In this richly illustrated style guide from an unabashed hoarder of all things beautiful, design editor and entertaining expert Eddie Ross reveals his insider secrets to creating exciting interiors, table settings and parties with chic and accessible finds that celebrate who you are and what you love.
Featuring never-before-published photographs of Eddie’s own homeshis eclectic apartment in New York and Pine Hill Farm in ConnecticutModern Mix cracks the code to navigating thrift shops, yard sales and flea markets with confidence. Funny and insightful, Eddie is like a trusted friend on the front lines of flea markets and thrifting, telling you what to look for, where to find it and how to restore it. Then he shows you how to use color and pattern to infuse your finds with a fresh, playful spirit, combining high and low, new and old, classic and modern elements into a warm and inviting style that expresses your personality.
In each of the book’s eight chaptersInspire, Discover, Acquire, Restore, Curate, Mix, Style and EntertainEddie builds upon the essential insights he reveals at every turn, culminating in a gorgeous grand finale of gawk-worthy rooms, table settings, bars, buffets and parties.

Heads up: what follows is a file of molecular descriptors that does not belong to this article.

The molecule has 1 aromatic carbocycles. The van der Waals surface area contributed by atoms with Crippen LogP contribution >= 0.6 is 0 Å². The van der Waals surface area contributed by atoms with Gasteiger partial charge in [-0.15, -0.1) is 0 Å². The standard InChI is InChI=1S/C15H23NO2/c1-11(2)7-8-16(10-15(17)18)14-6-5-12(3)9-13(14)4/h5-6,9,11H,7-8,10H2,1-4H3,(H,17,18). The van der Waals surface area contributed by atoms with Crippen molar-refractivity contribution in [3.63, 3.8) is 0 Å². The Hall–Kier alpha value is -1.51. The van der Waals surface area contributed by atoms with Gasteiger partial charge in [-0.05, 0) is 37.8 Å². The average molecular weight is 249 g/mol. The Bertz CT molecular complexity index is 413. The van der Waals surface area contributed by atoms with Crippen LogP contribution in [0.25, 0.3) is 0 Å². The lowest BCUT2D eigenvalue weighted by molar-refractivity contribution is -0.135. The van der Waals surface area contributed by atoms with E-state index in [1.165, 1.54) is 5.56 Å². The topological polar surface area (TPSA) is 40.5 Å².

With more than 350 full-color photographs, time-saving tips and real-life shortcuts to decorating and entertaining beautifully on a budget, Modern Mix will open your eyes to the extraordinary possibilities within your reach and inspire you to live every day colorfully and creatively.
|Publisher:||Smith, Gibbs Publisher|
|Product dimensions:||9.60(w) x 11.60(h) x 1.40(d)|
About the Author
EDDIE ROSS is the East Coast Editor of Better Homes & Gardens. He has worked as a design, decorating and food editor for House Beautiful, Martha Stewart Living and Food Network. Recognized by design aficionados for his inventive, out-of-the-box approach to high-style decorating and entertaining on a budget, Eddie has re-imagined the aesthetic possibilities in secondhand finds, imbuing them with a chic and colorful sophistication within everyone’s reach. His sold-out tours of flea markets across the country have empowered legions of devoted followers to find the best things they canand, at the same time, to give fresh, new life to what they may already own.
A trained chef from the Culinary Institute of America, Eddie has styled parties and table settings featured in House Beautiful, Southern Living and InStyle. His design work has been published in Domino, Vanity Fair, Country Living and the New York Times. He also appeared in Bravo’s interior design competition series Top Design and entertaining specials for HGTV.
JAITHAN KOCHAR has designed the interiors of restaurants, clubs, hotels and retail environments around the globe. He has written for national and regional publications, including Better Homes & Gardens, Southern Living and Hamptons magazines. He is a graduate of the Lawrenceville School in Princeton, New Jersey. He holds a Bachelor of Arts in Psychology from StanfordUniversity and a Master of Interior Architecture from the Rhode Island School of Design.
Read an Excerpt
I am not a wealthy man, but I know how they live.